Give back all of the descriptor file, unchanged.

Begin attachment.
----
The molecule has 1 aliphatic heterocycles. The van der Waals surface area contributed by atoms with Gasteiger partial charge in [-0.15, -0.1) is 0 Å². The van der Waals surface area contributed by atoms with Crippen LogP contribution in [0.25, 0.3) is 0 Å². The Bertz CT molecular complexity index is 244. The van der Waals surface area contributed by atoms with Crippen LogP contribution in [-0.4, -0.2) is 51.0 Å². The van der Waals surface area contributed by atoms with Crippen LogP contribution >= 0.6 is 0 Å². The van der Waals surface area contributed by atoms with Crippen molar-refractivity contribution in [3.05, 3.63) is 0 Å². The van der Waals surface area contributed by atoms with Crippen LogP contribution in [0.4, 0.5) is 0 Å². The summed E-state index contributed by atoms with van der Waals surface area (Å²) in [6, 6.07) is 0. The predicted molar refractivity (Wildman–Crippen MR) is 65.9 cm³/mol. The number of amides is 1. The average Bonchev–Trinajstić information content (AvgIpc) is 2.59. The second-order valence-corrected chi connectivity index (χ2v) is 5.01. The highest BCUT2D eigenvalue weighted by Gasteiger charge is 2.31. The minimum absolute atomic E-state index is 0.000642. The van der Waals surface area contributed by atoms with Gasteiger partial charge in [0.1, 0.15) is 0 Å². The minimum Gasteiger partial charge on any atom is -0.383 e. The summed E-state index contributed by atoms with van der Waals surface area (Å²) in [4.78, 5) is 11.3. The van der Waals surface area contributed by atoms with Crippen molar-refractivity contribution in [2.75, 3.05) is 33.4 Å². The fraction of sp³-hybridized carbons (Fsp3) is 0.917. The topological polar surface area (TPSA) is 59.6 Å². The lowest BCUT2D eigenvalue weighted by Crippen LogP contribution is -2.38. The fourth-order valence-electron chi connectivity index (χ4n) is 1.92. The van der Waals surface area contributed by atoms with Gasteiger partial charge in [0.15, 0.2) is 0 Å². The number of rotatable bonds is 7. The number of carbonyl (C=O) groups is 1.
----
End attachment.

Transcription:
The molecule has 1 aliphatic heterocycles. The van der Waals surface area contributed by atoms with Gasteiger partial charge in [-0.15, -0.1) is 0 Å². The van der Waals surface area contributed by atoms with Crippen LogP contribution in [0.25, 0.3) is 0 Å². The Bertz CT molecular complexity index is 244. The van der Waals surface area contributed by atoms with Crippen LogP contribution in [-0.4, -0.2) is 51.0 Å². The van der Waals surface area contributed by atoms with Crippen LogP contribution >= 0.6 is 0 Å². The van der Waals surface area contributed by atoms with Crippen molar-refractivity contribution in [3.05, 3.63) is 0 Å². The van der Waals surface area contributed by atoms with Crippen LogP contribution in [0.4, 0.5) is 0 Å². The summed E-state index contributed by atoms with van der Waals surface area (Å²) in [6, 6.07) is 0. The predicted molar refractivity (Wildman–Crippen MR) is 65.9 cm³/mol. The number of amides is 1. The average Bonchev–Trinajstić information content (AvgIpc) is 2.59. The second-order valence-corrected chi connectivity index (χ2v) is 5.01. The highest BCUT2D eigenvalue weighted by Gasteiger charge is 2.31. The minimum absolute atomic E-state index is 0.000642. The van der Waals surface area contributed by atoms with Gasteiger partial charge in [0.1, 0.15) is 0 Å². The minimum Gasteiger partial charge on any atom is -0.383 e. The summed E-state index contributed by atoms with van der Waals surface area (Å²) in [4.78, 5) is 11.3. The van der Waals surface area contributed by atoms with Crippen molar-refractivity contribution in [2.75, 3.05) is 33.4 Å². The fraction of sp³-hybridized carbons (Fsp3) is 0.917. The topological polar surface area (TPSA) is 59.6 Å². The lowest BCUT2D eigenvalue weighted by Crippen LogP contribution is -2.38. The fourth-order valence-electron chi connectivity index (χ4n) is 1.92. The van der Waals surface area contributed by atoms with Gasteiger partial charge in [0.15, 0.2) is 0 Å². The number of rotatable bonds is 7. The number of carbonyl (C=O) groups is 1.